By Kyunghee Park
(Bloomberg) — Hanjin Shipping Co., South Korea’s biggest shipping company, dropped to its lowest level on record after Korea Ratings Corp. cut its credit rating as mounting competition and weak freight rates undermine earnings.
The shares fell 16 percent Monday to 3,815 won in Seoul and have fallen 37 percent this year, compared with a 1.4 percent gain in Korea’s benchmark Kospi index. Hyundai Merchant Marine Co., the country’s second-biggest shipping company, was down 10 percent to 4,330 won and has dropped 55 percent in 2015.
Korea Ratings, the local affiliate of Fitch Ratings, cut Hanjin Shipping’s credit rating one notch to BB+ from BBB- because of a delay in earnings recovery and liquidity concerns amid a sluggish industry. Shipping lines globally have been selling assets, reducing workers and considering consolidations to stem losses as years of slowing global trade and overcapacity eat into rates.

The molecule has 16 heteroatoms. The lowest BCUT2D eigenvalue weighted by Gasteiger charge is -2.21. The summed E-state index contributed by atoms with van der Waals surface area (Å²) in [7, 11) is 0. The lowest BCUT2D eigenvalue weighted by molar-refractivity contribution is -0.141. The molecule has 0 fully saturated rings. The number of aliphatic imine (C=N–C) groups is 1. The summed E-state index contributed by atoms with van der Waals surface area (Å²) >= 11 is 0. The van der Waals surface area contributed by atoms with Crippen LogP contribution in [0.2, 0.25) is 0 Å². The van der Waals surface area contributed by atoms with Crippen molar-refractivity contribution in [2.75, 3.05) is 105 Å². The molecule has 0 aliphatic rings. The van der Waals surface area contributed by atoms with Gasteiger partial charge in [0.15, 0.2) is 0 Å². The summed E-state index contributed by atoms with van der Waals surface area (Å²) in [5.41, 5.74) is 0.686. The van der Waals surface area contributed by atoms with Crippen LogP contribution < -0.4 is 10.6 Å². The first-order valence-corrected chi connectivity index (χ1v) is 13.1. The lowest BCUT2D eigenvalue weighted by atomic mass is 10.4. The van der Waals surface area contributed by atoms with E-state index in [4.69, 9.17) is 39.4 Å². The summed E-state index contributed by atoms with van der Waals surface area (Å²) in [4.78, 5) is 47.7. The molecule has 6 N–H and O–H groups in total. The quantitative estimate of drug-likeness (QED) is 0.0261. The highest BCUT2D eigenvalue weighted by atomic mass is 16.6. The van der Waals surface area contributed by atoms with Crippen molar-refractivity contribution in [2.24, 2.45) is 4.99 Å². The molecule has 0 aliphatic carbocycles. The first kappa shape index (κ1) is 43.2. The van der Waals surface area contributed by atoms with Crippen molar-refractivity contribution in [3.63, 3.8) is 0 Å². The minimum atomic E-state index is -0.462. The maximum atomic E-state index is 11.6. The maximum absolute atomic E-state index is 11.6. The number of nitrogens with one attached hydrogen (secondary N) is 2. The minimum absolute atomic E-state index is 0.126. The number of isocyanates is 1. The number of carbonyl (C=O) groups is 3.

“The credit-rating downgrade will increase the interest burden for Hanjin Shipping,” said Um Kyung A, an analyst at Shinyoung Securities Co. in Seoul. “The shipping companies are already suffering because they’re not making enough money from moving goods with rates so low.” Govt Hanjin Shipping posted a 58 percent gain in third-quarter net income to 58.4 billion won ($50 million) after selling assets to raise cash. The unit of Hanjin Group, which owns Korean Air Lines Co., has posted four straight years of losses.
Spot rates to haul a 20-foot container to Europe from Asia fell 39 percent to $409 for the week ended Nov. 13, despite efforts by some shipping companies to raise the levy, according to the Shanghai Shipping Exchange. Rates dropped to a four-month low of $233 a box last month.
©2015 Bloomberg News